Criminal: The Sinners #5
By Josh Dean
March 11, 2010 - 17:24
Ed Brubaker and Sean Phillips have been cranking out great stories since their days on Sleeper. The previous run of Criminal and Incognito are excellent examples of noir thrillers (the latter with a super-hero twist) that play into genre conventions and cliches without drowning in them. As well-done as all their work together has been, this one issue is the first time a story has not been completely satisfying.
|Marv? Nope, Lawless.|
Leading up to this issue, Tracy Lawless (on the run from the Army he deserted) has found himself in the employ of a ruthless crime lord named Mr. Hyde. Lawless has been sleeping with Hyde’s wife, keeping Hyde’s daughter safe and investigating a rash of murders in the underworld. Over the first four issues, tension has been ratcheted up by expert degrees. A warrant officer is on the hunt for our protagonist, a gang from Chinatown is looking for a gang war with Hyde and an unexpected group has taken it upon themselves to rid the city of criminals in a most violent manner. Stir all these elements together and you have the recipe for an explosive final issue.
Unfortunately, this conclusion feels weightless. After some of the truly horrific outcomes of Brubaker’s other arcs, this one has a rushed quality that detracts from the impact. There is a death on the first page that is exactly as sad and shocking as one would expect but, after that, the story gets away from Brubaker as the slow burn is cranked up to high heat. In order to hit all the points he needs to, Brubaker doesn’t give the actions room to breathe. Lawless, in particular, goes through some rough stuff but it all feels inconsequential by the end.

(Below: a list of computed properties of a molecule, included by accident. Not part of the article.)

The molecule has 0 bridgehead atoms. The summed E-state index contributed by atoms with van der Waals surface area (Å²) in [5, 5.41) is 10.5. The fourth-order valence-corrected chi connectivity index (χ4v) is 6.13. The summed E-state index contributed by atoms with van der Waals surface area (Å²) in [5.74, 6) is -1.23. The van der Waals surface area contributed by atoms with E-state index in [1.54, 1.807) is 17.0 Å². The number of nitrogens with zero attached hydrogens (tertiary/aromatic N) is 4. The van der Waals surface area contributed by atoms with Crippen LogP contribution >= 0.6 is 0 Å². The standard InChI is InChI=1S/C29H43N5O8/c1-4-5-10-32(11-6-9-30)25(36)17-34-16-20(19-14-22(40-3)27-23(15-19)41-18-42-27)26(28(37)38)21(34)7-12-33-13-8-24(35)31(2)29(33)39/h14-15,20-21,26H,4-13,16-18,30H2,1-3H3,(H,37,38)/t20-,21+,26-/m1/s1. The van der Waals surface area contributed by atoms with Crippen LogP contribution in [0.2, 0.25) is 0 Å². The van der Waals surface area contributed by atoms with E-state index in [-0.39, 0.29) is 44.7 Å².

Not to say there are not masterful moments here. Even a weak Criminal story is better than 90% of other comics. In particular, there is a scene between Lawless and Hyde’s daughter that hits just the right tone of frustration and sadness. The resolution of Lawless and Hyde’s relationship, while clever, doesn’t make much sense under close scrutiny.
Phillips, of course, delivers big time. He can portray clear action inside cramped panels drenched in darkness, which is no small feat. The characters all come off as battered and sweaty in a way even Sin City never completely pulled off. Unlike previous arcs, there has been no confusion in facial features or who certain characters are supposed to be. It is hard to imagine any one else drawing this series besides maybe Michael Lark. Brubaker knows how to write to his artists’ strengths, no doubt.
Much more can’t be said without giving away major plot points but, notably, this series reads like it was cut one issue short for some reason. The set up to the Sinners was incredible; one regrets that the payoff was not given a bit more space.
Last Updated: May 19, 2020 - 12:25
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